While one German study has shown that population-wide screening for melanoma could dramatically reduce mortality, potential problems with the strategy include cost due to the overall rarity of the disease, patient compliance, and difficulties identifying patients likely to develop melanoma. Therefore, scientists are developing prediction models to identify those at high risk for melanoma, which can include genetic factors. Learn more
Although cutaneous melanoma results in more years of life lost than any adult cancer except breast cancer, 98% of local cases are cured. In fact, a 10-year study conducted in Schleswig-Holstein, an area of Germany, found that a screening program reduced mortality from 1.9 per 100,000 people to one death per 100,000.
“You might say, ‘Why should we worry about assessing risk for melanoma, why not just screen the entire population?’” says David Polsky, M.D., Ph.D., who spoke to colleagues at the summer meeting of the American Academy of Dermatology (New York, 2015).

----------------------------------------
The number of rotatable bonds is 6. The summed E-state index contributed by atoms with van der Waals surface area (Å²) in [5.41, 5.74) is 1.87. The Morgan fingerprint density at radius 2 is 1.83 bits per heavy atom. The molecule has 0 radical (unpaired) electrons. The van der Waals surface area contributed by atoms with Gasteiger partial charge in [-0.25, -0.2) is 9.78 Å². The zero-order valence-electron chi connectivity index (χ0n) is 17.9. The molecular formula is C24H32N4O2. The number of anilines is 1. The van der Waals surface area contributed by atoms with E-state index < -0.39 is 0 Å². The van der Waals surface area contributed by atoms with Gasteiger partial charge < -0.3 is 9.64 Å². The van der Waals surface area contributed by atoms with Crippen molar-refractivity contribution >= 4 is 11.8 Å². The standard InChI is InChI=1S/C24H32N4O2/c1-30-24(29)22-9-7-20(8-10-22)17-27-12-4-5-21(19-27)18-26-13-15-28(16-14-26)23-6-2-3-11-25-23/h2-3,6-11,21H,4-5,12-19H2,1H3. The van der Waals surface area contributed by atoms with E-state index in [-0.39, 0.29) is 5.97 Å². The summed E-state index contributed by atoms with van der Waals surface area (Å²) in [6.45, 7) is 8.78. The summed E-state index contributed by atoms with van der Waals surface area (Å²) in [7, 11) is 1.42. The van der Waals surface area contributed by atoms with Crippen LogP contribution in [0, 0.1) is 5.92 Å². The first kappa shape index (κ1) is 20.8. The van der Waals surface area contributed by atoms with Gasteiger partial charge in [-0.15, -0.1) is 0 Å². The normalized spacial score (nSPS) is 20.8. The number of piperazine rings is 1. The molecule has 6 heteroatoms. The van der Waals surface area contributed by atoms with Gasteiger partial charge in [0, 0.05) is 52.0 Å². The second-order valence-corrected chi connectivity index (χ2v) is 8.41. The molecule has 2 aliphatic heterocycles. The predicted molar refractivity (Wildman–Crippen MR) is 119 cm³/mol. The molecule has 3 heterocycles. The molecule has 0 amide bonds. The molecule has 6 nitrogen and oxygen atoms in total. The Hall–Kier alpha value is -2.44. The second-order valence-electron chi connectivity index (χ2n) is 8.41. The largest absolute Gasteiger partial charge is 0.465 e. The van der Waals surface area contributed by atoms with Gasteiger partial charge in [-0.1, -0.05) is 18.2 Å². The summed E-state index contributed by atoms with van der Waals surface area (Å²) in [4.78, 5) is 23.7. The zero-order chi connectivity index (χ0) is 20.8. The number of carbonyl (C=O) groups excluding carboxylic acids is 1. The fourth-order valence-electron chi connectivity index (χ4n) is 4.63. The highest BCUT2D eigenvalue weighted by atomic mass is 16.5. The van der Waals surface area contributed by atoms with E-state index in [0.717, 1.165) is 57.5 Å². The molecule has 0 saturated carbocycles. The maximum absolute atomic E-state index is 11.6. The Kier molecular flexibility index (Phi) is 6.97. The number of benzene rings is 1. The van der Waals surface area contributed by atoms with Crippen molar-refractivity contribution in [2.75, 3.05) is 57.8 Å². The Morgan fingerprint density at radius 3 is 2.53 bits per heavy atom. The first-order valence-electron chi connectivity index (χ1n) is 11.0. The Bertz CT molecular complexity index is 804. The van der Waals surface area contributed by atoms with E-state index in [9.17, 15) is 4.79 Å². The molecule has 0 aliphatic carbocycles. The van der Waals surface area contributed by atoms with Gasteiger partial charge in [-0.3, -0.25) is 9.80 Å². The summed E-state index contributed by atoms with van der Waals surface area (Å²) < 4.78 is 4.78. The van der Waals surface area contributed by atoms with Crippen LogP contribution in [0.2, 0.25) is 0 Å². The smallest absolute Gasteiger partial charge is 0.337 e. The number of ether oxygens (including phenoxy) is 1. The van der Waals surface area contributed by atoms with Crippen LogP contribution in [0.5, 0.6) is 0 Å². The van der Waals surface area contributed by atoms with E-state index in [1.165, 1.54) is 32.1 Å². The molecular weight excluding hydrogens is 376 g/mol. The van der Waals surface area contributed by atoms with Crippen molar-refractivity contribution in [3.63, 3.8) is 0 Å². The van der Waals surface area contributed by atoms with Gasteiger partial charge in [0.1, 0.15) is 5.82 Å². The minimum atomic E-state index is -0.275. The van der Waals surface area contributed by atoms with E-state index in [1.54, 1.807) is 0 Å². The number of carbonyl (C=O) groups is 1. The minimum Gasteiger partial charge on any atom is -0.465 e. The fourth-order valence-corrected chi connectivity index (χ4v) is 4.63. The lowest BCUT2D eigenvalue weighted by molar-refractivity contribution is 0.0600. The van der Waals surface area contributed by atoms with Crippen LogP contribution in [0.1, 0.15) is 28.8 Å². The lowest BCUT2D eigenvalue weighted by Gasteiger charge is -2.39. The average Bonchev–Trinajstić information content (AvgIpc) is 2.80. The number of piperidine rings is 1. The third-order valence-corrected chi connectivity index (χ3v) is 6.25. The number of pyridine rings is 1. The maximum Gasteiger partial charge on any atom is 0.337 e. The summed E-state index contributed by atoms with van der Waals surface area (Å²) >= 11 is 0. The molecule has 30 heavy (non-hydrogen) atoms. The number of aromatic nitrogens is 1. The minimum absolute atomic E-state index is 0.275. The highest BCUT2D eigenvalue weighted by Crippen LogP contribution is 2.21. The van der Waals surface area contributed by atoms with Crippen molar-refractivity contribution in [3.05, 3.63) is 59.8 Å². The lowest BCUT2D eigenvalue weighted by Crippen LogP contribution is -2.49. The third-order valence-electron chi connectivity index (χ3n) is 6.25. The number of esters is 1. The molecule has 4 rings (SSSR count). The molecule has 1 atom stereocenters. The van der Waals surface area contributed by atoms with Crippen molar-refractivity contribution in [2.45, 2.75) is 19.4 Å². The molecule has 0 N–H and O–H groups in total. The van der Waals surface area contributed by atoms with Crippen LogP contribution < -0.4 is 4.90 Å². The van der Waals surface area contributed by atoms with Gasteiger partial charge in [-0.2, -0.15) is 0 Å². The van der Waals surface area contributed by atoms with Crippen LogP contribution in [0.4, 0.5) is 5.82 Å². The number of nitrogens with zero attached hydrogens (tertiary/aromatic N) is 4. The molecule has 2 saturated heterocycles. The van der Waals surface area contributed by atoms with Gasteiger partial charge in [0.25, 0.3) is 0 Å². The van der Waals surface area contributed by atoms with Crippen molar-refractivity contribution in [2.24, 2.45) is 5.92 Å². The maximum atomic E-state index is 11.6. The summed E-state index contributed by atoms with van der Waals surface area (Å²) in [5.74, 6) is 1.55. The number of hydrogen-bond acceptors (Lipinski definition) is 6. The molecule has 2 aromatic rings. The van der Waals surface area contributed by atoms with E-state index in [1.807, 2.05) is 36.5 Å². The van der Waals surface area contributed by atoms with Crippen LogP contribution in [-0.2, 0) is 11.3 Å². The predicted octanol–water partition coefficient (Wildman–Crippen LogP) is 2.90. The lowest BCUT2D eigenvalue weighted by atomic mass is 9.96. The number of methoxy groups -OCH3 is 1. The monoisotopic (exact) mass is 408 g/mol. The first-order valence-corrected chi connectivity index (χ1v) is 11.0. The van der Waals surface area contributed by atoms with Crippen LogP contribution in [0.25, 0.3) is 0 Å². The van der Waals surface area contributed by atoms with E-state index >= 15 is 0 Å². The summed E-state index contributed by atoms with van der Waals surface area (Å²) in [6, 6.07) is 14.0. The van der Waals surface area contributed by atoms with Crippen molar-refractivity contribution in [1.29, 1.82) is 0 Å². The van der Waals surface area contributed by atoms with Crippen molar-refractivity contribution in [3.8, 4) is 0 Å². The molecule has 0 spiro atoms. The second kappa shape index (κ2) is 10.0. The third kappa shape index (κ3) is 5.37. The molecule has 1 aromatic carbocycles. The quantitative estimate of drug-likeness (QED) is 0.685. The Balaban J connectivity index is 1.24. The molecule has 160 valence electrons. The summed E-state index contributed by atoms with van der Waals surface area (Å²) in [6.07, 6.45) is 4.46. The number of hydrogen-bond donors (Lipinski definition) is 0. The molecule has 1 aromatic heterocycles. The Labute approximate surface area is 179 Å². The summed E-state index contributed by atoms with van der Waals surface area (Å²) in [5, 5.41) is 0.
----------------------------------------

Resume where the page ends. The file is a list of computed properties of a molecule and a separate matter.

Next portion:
One problem is cost. In order to prevent a single death from melanoma, the researchers in Germany had to screen 111,000 men (compared with only 67 men in colon cancer, based on other published studies, for example).
But dermatologists face another problem when it comes to screening: compliance. In a 2009 study conducted in western France, researchers used a self-assessment score to identify participants at high risk for melanoma, and referred 30% of them to dermatologists for a full body examination.
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“But out of 2,400 high-risk patients, only 1,000 were compliant and actually showed up,” according to Dr. Polsky, who is the Alfred W. Kopf professor of cutaneous oncology, and director of the Pigmented Lesion Section in The Ronald O. Perelman Department of Dermatology, New York University School of Medicine, Langone Medical Center. “It’s a bit of a problem. If we improve our risk prediction models, maybe our message to patients will be more impactful.”
“They found an eleven-fold enrichment in melanomas by going to this process of the risk score, which means you could reduce the number needed to screen by a factor of about ten,” Dr. Polsky explains.
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During his presentation, Dr. Polsky described factors and how they can be combined into prediction models to identify those at high risk for melanoma.
While a strong family history is an important risk factor, clinicians should be aware of other factors: